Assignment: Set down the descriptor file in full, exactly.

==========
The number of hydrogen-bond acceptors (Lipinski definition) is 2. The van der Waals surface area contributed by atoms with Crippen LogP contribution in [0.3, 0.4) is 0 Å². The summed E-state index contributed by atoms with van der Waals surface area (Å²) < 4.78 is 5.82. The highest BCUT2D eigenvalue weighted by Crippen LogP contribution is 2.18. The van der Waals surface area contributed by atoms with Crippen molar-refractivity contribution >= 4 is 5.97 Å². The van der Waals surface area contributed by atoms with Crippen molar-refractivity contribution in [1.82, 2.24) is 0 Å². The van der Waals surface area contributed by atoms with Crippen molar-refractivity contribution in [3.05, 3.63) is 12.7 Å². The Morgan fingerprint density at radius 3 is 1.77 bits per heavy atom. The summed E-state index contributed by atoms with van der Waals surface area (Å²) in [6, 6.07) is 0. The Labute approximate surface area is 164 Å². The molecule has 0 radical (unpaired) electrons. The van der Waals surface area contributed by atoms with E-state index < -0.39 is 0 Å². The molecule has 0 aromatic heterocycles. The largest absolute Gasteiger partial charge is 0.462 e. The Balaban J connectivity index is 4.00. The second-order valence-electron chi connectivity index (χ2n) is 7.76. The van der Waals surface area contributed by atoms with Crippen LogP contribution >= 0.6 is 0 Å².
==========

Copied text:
The number of hydrogen-bond acceptors (Lipinski definition) is 2. The van der Waals surface area contributed by atoms with Crippen LogP contribution in [0.3, 0.4) is 0 Å². The summed E-state index contributed by atoms with van der Waals surface area (Å²) < 4.78 is 5.82. The highest BCUT2D eigenvalue weighted by Crippen LogP contribution is 2.18. The van der Waals surface area contributed by atoms with Crippen molar-refractivity contribution >= 4 is 5.97 Å². The van der Waals surface area contributed by atoms with Crippen molar-refractivity contribution in [1.82, 2.24) is 0 Å². The van der Waals surface area contributed by atoms with Crippen molar-refractivity contribution in [3.05, 3.63) is 12.7 Å². The Morgan fingerprint density at radius 3 is 1.77 bits per heavy atom. The summed E-state index contributed by atoms with van der Waals surface area (Å²) in [6, 6.07) is 0. The Labute approximate surface area is 164 Å². The molecule has 0 radical (unpaired) electrons. The van der Waals surface area contributed by atoms with E-state index < -0.39 is 0 Å². The molecule has 0 aromatic heterocycles. The largest absolute Gasteiger partial charge is 0.462 e. The Balaban J connectivity index is 4.00. The second-order valence-electron chi connectivity index (χ2n) is 7.76. The van der Waals surface area contributed by atoms with Crippen LogP contribution >= 0.6 is 0 Å².